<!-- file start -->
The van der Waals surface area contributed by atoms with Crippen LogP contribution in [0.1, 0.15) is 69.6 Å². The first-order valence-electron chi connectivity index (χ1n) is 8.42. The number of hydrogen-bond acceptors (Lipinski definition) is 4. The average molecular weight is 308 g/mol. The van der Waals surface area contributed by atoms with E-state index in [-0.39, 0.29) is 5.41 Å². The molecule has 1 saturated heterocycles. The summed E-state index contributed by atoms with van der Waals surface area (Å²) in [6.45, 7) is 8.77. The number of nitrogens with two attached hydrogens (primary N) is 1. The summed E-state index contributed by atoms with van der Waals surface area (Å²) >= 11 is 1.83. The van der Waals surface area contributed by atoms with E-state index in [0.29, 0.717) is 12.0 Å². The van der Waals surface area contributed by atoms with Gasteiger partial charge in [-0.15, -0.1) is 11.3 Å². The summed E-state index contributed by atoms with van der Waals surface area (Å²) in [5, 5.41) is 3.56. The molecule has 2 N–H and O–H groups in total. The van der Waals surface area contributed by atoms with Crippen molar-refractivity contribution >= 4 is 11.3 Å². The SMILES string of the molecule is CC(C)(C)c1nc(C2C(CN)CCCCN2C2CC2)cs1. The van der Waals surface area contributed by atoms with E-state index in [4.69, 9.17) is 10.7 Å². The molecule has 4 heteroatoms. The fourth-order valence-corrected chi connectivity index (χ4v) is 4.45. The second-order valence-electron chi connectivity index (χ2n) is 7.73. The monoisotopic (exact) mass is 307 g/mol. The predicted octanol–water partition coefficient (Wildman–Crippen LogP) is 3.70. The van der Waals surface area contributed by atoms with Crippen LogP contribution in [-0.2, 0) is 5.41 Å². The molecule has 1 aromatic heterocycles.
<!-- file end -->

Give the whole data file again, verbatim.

The van der Waals surface area contributed by atoms with Crippen LogP contribution in [0.1, 0.15) is 69.6 Å². The first-order valence-electron chi connectivity index (χ1n) is 8.42. The number of hydrogen-bond acceptors (Lipinski definition) is 4. The average molecular weight is 308 g/mol. The van der Waals surface area contributed by atoms with E-state index in [-0.39, 0.29) is 5.41 Å². The molecule has 1 saturated heterocycles. The summed E-state index contributed by atoms with van der Waals surface area (Å²) in [6.45, 7) is 8.77. The number of nitrogens with two attached hydrogens (primary N) is 1. The summed E-state index contributed by atoms with van der Waals surface area (Å²) >= 11 is 1.83. The van der Waals surface area contributed by atoms with E-state index in [0.29, 0.717) is 12.0 Å². The van der Waals surface area contributed by atoms with Gasteiger partial charge in [-0.15, -0.1) is 11.3 Å². The summed E-state index contributed by atoms with van der Waals surface area (Å²) in [5, 5.41) is 3.56. The molecule has 2 N–H and O–H groups in total. The van der Waals surface area contributed by atoms with Crippen molar-refractivity contribution >= 4 is 11.3 Å². The SMILES string of the molecule is CC(C)(C)c1nc(C2C(CN)CCCCN2C2CC2)cs1. The van der Waals surface area contributed by atoms with E-state index in [4.69, 9.17) is 10.7 Å². The molecule has 4 heteroatoms. The fourth-order valence-corrected chi connectivity index (χ4v) is 4.45. The second-order valence-electron chi connectivity index (χ2n) is 7.73. The monoisotopic (exact) mass is 307 g/mol. The predicted octanol–water partition coefficient (Wildman–Crippen LogP) is 3.70. The van der Waals surface area contributed by atoms with Crippen LogP contribution in [-0.2, 0) is 5.41 Å². The molecule has 1 aromatic heterocycles.